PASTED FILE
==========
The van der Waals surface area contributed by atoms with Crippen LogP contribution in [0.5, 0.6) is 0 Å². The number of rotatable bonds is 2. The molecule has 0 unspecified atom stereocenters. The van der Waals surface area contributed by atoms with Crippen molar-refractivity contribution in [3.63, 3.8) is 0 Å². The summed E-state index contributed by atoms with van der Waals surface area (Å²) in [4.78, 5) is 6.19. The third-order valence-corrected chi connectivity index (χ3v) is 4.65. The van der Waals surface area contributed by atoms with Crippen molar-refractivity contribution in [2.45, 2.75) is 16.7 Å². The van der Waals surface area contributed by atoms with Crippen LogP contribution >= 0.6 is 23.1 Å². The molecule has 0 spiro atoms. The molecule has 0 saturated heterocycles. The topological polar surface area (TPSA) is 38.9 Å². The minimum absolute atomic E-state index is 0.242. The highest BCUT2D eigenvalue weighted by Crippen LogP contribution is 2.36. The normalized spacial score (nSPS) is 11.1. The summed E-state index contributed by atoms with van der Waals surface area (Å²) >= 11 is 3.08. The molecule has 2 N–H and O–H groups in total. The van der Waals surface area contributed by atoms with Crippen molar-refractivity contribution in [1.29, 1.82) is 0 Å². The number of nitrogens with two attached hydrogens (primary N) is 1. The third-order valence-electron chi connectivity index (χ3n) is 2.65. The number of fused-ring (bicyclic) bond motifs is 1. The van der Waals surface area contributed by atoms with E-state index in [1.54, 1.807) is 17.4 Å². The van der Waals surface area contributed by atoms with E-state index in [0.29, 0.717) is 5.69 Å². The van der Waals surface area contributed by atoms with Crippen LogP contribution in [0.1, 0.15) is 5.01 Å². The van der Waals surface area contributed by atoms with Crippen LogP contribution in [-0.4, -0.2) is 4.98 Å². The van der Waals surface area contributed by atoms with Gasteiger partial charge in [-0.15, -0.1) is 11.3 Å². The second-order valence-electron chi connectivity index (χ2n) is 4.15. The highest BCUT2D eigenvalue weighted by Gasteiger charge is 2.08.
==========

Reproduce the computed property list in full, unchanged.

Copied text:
The van der Waals surface area contributed by atoms with Crippen LogP contribution in [0.5, 0.6) is 0 Å². The number of rotatable bonds is 2. The molecule has 0 unspecified atom stereocenters. The van der Waals surface area contributed by atoms with Crippen molar-refractivity contribution in [3.63, 3.8) is 0 Å². The summed E-state index contributed by atoms with van der Waals surface area (Å²) in [4.78, 5) is 6.19. The third-order valence-corrected chi connectivity index (χ3v) is 4.65. The van der Waals surface area contributed by atoms with Crippen molar-refractivity contribution in [2.45, 2.75) is 16.7 Å². The van der Waals surface area contributed by atoms with Crippen LogP contribution >= 0.6 is 23.1 Å². The molecule has 0 spiro atoms. The molecule has 0 saturated heterocycles. The topological polar surface area (TPSA) is 38.9 Å². The minimum absolute atomic E-state index is 0.242. The highest BCUT2D eigenvalue weighted by Crippen LogP contribution is 2.36. The normalized spacial score (nSPS) is 11.1. The summed E-state index contributed by atoms with van der Waals surface area (Å²) >= 11 is 3.08. The molecule has 2 N–H and O–H groups in total. The van der Waals surface area contributed by atoms with Crippen molar-refractivity contribution in [1.29, 1.82) is 0 Å². The number of nitrogens with two attached hydrogens (primary N) is 1. The third-order valence-electron chi connectivity index (χ3n) is 2.65. The number of fused-ring (bicyclic) bond motifs is 1. The van der Waals surface area contributed by atoms with E-state index in [1.54, 1.807) is 17.4 Å². The van der Waals surface area contributed by atoms with E-state index in [0.29, 0.717) is 5.69 Å². The van der Waals surface area contributed by atoms with Crippen LogP contribution in [0.1, 0.15) is 5.01 Å². The van der Waals surface area contributed by atoms with Crippen LogP contribution in [-0.4, -0.2) is 4.98 Å². The van der Waals surface area contributed by atoms with Gasteiger partial charge in [-0.15, -0.1) is 11.3 Å². The second-order valence-electron chi connectivity index (χ2n) is 4.15. The highest BCUT2D eigenvalue weighted by Gasteiger charge is 2.08.